Wednesday, December 27, 2006

I assume you're making those cartoon noises to attract my attention

I loves me a good Hitler joke.

My introduction to The Producers was in its current incarnation as smash Broadway hit. As such, I was ruined to some of the better aspects of the film long before I ever got around to watching it. I was familiar with the plot. I had heard the songs from the musical produced by Messrs Bialystock and Bloom. I knew it all. And yet, Mel Brooks' 1968 film somehow remained an entertaining and engrossing film experience.

I have to add the disclaimer that I have a bit of a Gene Wilder fetish. The man can do no wrong, as far as I'm concerned. Correction! With the exception of making guest appearances on Will and Grace, the man can do no wrong. Even the shitty movies he's appeared in (and there have been several) are worth watching solely on the merits of his comedic prowess. Gene Wilder is my god. My silly, curly-haired Jewish god. His Leo Bloom is in every way superior to Matthew Broderick's version. IN EVERY WAY. Go home and cry to your horse-wife, Bueller.

There is a strange, almost homoerotic relationship between Wilder's Bloom and Zero Mostel's Bialystock. When it is discovered later in the film that Bialystock is Bloom's first real friend, the closeness becomes clear. It's like Nelson becoming ultra-attached to Bart Simpson when he comes to his party. When you've never had friends, you'll tend to be clingy when you find one.

I'm pretty sure the Simpsons reference was not Brooks' original intention when he wrote the film in the late sixties.

Brooks does make a number of brilliant decisions, though. In fact, with the possible exception of Young Frankenstein, his directorial vision has never been sharper. There are a number of images in the film that I found instantly iconic--Bialystock in front of the fountain, for instance, or the three men crammed into one very small elevator. I didn't know Brooks had this vision in him. Then again, I grew up watching movies in which he attempted to emulate other directors. Mel Brooks should work on non-parodies more frequently.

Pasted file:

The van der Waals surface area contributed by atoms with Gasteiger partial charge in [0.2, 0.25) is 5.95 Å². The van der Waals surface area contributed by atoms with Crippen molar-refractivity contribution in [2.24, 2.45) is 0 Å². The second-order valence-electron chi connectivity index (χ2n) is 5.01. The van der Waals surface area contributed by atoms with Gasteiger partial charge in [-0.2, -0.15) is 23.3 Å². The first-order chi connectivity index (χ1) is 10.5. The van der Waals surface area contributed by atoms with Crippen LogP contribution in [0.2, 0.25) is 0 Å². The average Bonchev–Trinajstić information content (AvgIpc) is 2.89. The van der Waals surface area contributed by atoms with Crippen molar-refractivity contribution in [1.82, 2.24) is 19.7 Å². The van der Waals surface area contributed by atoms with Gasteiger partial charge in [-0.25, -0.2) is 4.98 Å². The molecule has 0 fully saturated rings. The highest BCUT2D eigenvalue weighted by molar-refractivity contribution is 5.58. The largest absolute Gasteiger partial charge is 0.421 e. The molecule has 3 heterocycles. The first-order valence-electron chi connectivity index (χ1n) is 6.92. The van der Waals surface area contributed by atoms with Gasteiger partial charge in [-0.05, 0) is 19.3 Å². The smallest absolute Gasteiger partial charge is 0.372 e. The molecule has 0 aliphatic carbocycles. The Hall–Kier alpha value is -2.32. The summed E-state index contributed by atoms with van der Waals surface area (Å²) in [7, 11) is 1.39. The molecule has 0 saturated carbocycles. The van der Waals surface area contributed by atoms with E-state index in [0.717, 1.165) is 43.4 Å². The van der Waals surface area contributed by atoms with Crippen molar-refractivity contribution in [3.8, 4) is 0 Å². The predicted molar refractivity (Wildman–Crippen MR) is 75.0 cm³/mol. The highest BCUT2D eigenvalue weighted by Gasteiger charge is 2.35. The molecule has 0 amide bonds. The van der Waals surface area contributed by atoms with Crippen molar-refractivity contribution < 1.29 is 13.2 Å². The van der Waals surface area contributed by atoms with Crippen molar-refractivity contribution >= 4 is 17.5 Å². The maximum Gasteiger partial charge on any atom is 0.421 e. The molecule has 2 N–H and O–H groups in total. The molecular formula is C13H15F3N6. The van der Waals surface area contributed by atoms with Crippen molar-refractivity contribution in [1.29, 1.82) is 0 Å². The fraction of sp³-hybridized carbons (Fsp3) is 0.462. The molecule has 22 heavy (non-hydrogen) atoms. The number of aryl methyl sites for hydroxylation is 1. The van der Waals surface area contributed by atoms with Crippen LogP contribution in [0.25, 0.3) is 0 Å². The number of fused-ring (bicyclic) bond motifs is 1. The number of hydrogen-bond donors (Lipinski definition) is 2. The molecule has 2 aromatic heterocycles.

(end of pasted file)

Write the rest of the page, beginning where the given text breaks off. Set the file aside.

The stage musical is obviously a lesser piece than this film. The story works infinitely better without random songs thrown in. All of the singing in this film comes from on-screen sources: the musical within the film; auditions for said musical; a brief moment of accompaniment with a juke box. There are some creative choices that are made with the addition of songs in the musical that ultimately act to the plot's detriment. In this film, German playwright Franz Liebkind is almost an intimidating presence for the majority of his appearance. From what I can remember of the Broadway version, he has some sort of musical number about leiderhosen and his pet birds. It's an entirely different dynamic, and I remember that it did not seem to pay off. Additionally, foxy Swedish secretary Ulla is unable to speak English and entirely vapid in the film, but on Broadway she has a song and dance number. These character choices had to be made to translate the film to stage, but ultimately they do little to help the story.

It's a shame that most people, upon hearing the title The Producers, think of Nathan Lane and Matthew Broderick. While their version proved to be the more popular of the two, there's no doubt that the original Mel Brooks version is the superior. It's a must-see.

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